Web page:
What's it about?
Ed Kennedy, a working class nobody from a rough part of town, is sent a series of cryptic messages that lead him to others in his community who need his help. The tasks he does range from quick and straightforward (e.g. giving a woman an ice cream) to things that any reasonable person would struggle with (murdering a rapist). It's a journey of empathy and of realising what "doing something with your life" might mean.
Who is it for?
Theoretically, it's a YA novel and it's received awards as such. It's noted as having "crossover appeal" but really, this is the perfect example of a book that I think sits right on the cusp of YA and adult fiction. Ed and his friends are navigating those early years of adulthood and looking for an idea of what to do with their lives, but the characters he meets and the problems he solves are certainly not distinctive of "YA" problems. As an adult reading it, in some ways I was glad to be a bit older and more appreciative of the language used, and the messages about social class and empathy are just as relevant.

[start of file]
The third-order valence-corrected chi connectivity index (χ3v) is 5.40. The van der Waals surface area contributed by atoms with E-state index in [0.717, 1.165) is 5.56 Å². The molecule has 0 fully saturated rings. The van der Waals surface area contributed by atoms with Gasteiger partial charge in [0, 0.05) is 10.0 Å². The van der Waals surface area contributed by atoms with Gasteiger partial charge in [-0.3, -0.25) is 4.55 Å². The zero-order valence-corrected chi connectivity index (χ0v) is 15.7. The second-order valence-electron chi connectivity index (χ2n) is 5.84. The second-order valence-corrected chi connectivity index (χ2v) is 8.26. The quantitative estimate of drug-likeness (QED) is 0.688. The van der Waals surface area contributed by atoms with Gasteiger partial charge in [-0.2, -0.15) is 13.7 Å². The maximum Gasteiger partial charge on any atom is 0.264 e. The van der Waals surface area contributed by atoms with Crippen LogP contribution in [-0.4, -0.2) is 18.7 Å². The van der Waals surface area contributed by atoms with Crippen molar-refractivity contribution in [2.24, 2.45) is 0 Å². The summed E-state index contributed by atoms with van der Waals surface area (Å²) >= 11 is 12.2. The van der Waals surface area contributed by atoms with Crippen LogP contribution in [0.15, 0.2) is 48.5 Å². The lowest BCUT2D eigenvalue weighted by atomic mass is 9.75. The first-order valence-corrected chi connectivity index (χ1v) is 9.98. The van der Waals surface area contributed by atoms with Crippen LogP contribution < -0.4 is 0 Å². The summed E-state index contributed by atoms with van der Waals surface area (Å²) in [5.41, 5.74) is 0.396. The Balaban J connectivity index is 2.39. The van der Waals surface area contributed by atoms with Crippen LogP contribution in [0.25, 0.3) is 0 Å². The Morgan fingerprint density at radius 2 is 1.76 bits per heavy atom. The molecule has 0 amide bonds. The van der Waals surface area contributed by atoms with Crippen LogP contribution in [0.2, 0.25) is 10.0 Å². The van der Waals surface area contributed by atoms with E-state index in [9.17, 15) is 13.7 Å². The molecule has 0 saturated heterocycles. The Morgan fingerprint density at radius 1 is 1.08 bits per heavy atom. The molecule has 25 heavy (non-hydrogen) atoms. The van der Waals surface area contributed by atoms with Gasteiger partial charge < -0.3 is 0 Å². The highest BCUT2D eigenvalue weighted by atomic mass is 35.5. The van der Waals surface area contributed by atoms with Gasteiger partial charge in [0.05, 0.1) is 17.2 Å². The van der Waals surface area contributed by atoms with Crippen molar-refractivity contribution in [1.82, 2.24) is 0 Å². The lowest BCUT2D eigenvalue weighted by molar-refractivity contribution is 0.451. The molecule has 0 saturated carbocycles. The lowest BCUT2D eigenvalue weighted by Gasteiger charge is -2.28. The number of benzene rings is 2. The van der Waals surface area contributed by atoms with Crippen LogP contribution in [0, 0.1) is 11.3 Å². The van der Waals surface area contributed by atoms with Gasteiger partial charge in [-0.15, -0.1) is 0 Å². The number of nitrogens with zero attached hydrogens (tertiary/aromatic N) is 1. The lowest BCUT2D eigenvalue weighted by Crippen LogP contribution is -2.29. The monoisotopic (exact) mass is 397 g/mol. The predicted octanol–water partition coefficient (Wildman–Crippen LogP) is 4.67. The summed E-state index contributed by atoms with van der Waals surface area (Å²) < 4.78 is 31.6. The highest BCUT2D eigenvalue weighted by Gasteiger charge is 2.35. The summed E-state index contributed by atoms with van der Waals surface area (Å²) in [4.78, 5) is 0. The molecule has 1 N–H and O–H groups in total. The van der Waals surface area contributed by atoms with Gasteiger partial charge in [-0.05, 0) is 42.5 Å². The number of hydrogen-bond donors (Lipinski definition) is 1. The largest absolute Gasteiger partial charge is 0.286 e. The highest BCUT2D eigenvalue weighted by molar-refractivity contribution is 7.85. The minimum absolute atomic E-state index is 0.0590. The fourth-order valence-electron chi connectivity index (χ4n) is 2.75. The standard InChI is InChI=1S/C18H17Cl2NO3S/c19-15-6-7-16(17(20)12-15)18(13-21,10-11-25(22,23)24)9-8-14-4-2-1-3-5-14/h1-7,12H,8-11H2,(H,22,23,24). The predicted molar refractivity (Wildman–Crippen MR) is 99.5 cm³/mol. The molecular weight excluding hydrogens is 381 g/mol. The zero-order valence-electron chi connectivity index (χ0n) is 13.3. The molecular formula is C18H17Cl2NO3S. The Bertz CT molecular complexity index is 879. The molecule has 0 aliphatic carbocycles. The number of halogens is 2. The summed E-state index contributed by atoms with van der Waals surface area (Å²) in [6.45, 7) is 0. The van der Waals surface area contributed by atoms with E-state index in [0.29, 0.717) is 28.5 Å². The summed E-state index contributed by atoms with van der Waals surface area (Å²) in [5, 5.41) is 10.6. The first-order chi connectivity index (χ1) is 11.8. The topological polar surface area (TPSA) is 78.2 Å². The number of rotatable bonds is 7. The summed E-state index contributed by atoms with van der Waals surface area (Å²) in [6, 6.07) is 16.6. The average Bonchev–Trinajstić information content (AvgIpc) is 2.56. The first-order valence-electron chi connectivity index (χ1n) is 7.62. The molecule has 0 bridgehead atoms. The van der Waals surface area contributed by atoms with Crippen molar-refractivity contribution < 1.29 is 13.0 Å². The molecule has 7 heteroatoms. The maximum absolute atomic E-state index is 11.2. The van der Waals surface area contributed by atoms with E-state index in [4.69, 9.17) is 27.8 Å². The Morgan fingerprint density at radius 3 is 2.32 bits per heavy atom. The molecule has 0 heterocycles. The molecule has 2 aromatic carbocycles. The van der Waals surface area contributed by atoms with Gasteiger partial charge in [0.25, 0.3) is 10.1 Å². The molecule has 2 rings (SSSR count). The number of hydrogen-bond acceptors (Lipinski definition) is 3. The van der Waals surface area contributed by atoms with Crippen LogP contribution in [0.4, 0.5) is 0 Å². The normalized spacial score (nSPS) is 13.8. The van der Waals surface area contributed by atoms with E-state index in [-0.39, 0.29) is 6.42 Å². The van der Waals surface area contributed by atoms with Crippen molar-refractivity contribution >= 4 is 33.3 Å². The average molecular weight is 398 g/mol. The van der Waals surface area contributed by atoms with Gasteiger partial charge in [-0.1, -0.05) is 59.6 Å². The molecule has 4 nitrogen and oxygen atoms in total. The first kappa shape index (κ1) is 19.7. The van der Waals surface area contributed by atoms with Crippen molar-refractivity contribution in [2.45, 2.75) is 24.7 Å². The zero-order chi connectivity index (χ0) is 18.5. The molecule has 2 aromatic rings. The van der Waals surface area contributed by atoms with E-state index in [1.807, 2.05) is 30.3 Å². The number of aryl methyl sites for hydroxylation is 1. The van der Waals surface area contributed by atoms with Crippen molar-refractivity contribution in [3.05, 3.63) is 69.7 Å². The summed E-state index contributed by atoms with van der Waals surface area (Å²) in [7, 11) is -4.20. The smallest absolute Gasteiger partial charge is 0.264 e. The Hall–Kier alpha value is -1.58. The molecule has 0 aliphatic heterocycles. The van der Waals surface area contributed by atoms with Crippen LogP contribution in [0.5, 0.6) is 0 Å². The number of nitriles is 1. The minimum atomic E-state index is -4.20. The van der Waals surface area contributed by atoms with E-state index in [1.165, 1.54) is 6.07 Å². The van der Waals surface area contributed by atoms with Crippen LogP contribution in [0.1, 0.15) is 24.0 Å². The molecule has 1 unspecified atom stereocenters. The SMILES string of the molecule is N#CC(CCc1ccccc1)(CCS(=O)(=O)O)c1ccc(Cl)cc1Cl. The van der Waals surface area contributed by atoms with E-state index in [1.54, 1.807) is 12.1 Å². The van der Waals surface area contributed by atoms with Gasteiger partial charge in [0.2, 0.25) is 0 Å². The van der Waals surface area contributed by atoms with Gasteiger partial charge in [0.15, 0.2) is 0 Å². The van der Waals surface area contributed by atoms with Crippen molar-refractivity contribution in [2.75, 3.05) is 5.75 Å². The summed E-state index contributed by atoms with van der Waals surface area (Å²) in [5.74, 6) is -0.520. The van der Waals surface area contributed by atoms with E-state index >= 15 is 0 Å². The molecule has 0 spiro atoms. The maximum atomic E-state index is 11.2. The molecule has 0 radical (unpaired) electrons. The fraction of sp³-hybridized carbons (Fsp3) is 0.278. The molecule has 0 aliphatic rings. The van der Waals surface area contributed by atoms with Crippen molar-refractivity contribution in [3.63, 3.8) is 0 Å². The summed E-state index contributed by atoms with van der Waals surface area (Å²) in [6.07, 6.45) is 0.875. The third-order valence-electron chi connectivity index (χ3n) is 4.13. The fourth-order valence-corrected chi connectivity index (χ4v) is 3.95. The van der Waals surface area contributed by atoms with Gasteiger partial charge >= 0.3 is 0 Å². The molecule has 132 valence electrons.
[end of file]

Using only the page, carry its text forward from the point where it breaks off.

Would I recommend it?
Would I teach it?
There is so much potential in this book, and certainly there are lesson plans available for it all over the internet. The language is at times stunning, the ideas are poignant - just check out the goodreads quote page. It's a good introduction to metafiction because it's treated gently enough that it doesn't override the story. However, it would need to be an upper ability year 10 class or a year 11 class. If you're not in NSW, it might also be good for year 12, but I'm stuggling to think of an HSC module it would be well suited for as a related text. Besides, I'd want to be able to devote more time to it than that. If you are considering teaching it, be forewarned that you might have parents who disapprove - there's swearing aplenty and as mentioned above, rape (not explicit, but heartbreaking).
Pan Macmillan have teachers notes and a book club reading guide both of which can get you started with ideas.
There's a very detailed unit plan available on scribd.
Zusak is a rare success story with a movie deal and awards overseas. He's not really someone I'd define as a struggling Aussie author in need of more exposure, but that wasn't what the challenge is about. There is a distinctive Australian voice in this. I grew up in Sydney and I could picture the setting perfectly. It's modern, with issues that are relevant to our politics and lifestyle today, and a far cry from the bush style that has long defined Australian literature.